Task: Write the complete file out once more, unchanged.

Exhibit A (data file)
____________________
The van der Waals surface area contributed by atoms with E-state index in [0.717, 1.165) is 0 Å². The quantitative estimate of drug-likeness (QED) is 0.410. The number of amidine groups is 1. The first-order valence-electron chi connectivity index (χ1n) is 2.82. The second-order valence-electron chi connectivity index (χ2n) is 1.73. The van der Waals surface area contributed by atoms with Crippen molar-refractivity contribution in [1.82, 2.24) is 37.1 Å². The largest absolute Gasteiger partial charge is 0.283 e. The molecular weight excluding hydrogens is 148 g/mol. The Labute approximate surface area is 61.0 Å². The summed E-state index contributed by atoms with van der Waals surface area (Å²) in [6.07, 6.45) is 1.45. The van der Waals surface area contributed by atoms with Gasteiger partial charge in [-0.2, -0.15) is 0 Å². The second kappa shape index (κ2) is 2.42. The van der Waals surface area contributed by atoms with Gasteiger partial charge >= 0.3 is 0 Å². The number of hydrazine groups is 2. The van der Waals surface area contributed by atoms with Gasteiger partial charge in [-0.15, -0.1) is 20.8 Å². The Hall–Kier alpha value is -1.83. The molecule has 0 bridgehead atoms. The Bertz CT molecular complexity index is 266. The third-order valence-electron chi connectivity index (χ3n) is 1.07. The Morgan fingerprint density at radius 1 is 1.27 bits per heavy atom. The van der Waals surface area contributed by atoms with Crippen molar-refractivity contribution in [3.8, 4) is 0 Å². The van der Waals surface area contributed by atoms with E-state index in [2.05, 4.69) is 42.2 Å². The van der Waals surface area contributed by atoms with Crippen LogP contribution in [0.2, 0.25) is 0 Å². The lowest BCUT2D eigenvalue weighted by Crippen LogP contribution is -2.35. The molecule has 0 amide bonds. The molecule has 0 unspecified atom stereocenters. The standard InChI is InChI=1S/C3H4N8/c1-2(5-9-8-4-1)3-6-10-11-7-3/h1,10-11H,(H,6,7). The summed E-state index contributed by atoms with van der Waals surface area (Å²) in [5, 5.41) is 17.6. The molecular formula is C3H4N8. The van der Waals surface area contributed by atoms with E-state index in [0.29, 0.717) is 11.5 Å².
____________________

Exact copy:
The van der Waals surface area contributed by atoms with E-state index in [0.717, 1.165) is 0 Å². The quantitative estimate of drug-likeness (QED) is 0.410. The number of amidine groups is 1. The first-order valence-electron chi connectivity index (χ1n) is 2.82. The second-order valence-electron chi connectivity index (χ2n) is 1.73. The van der Waals surface area contributed by atoms with Crippen molar-refractivity contribution in [1.82, 2.24) is 37.1 Å². The largest absolute Gasteiger partial charge is 0.283 e. The molecular weight excluding hydrogens is 148 g/mol. The Labute approximate surface area is 61.0 Å². The summed E-state index contributed by atoms with van der Waals surface area (Å²) in [6.07, 6.45) is 1.45. The van der Waals surface area contributed by atoms with Gasteiger partial charge in [-0.2, -0.15) is 0 Å². The second kappa shape index (κ2) is 2.42. The van der Waals surface area contributed by atoms with Gasteiger partial charge >= 0.3 is 0 Å². The number of hydrazine groups is 2. The van der Waals surface area contributed by atoms with Gasteiger partial charge in [-0.15, -0.1) is 20.8 Å². The Hall–Kier alpha value is -1.83. The molecule has 0 bridgehead atoms. The Bertz CT molecular complexity index is 266. The third-order valence-electron chi connectivity index (χ3n) is 1.07. The Morgan fingerprint density at radius 1 is 1.27 bits per heavy atom. The van der Waals surface area contributed by atoms with Crippen molar-refractivity contribution in [3.8, 4) is 0 Å². The van der Waals surface area contributed by atoms with E-state index in [2.05, 4.69) is 42.2 Å². The van der Waals surface area contributed by atoms with Crippen LogP contribution in [0.2, 0.25) is 0 Å². The lowest BCUT2D eigenvalue weighted by Crippen LogP contribution is -2.35. The molecule has 0 amide bonds. The molecule has 0 unspecified atom stereocenters. The standard InChI is InChI=1S/C3H4N8/c1-2(5-9-8-4-1)3-6-10-11-7-3/h1,10-11H,(H,6,7). The summed E-state index contributed by atoms with van der Waals surface area (Å²) in [5, 5.41) is 17.6. The molecular formula is C3H4N8. The van der Waals surface area contributed by atoms with E-state index in [0.29, 0.717) is 11.5 Å².